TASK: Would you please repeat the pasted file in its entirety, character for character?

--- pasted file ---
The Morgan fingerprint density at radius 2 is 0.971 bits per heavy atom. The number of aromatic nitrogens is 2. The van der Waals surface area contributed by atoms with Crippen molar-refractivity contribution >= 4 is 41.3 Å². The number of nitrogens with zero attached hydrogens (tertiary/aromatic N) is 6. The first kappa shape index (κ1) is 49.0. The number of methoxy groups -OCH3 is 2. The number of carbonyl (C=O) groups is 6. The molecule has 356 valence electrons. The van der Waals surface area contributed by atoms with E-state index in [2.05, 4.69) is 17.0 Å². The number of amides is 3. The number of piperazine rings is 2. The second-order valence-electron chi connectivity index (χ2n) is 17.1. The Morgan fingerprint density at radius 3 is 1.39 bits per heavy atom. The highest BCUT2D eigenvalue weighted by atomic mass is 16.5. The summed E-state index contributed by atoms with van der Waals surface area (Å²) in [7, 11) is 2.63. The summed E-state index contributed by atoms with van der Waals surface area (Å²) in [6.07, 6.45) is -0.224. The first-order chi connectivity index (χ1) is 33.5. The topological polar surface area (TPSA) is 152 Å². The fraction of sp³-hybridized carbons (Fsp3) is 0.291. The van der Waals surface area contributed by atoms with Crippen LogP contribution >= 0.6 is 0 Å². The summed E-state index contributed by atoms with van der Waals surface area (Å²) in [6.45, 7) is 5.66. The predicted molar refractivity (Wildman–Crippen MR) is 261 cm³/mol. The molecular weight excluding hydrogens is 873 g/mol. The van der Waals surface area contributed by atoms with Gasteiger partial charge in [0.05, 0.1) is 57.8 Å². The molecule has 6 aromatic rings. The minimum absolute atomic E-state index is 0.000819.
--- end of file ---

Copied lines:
The Morgan fingerprint density at radius 2 is 0.971 bits per heavy atom. The number of aromatic nitrogens is 2. The van der Waals surface area contributed by atoms with Crippen molar-refractivity contribution >= 4 is 41.3 Å². The number of nitrogens with zero attached hydrogens (tertiary/aromatic N) is 6. The first kappa shape index (κ1) is 49.0. The number of methoxy groups -OCH3 is 2. The number of carbonyl (C=O) groups is 6. The molecule has 356 valence electrons. The van der Waals surface area contributed by atoms with E-state index in [2.05, 4.69) is 17.0 Å². The number of amides is 3. The number of piperazine rings is 2. The second-order valence-electron chi connectivity index (χ2n) is 17.1. The Morgan fingerprint density at radius 3 is 1.39 bits per heavy atom. The highest BCUT2D eigenvalue weighted by atomic mass is 16.5. The summed E-state index contributed by atoms with van der Waals surface area (Å²) in [7, 11) is 2.63. The summed E-state index contributed by atoms with van der Waals surface area (Å²) in [6.07, 6.45) is -0.224. The first-order chi connectivity index (χ1) is 33.5. The topological polar surface area (TPSA) is 152 Å². The fraction of sp³-hybridized carbons (Fsp3) is 0.291. The van der Waals surface area contributed by atoms with Crippen LogP contribution >= 0.6 is 0 Å². The summed E-state index contributed by atoms with van der Waals surface area (Å²) in [6.45, 7) is 5.66. The predicted molar refractivity (Wildman–Crippen MR) is 261 cm³/mol. The molecular weight excluding hydrogens is 873 g/mol. The van der Waals surface area contributed by atoms with Gasteiger partial charge in [0.05, 0.1) is 57.8 Å². The molecule has 6 aromatic rings. The minimum absolute atomic E-state index is 0.000819.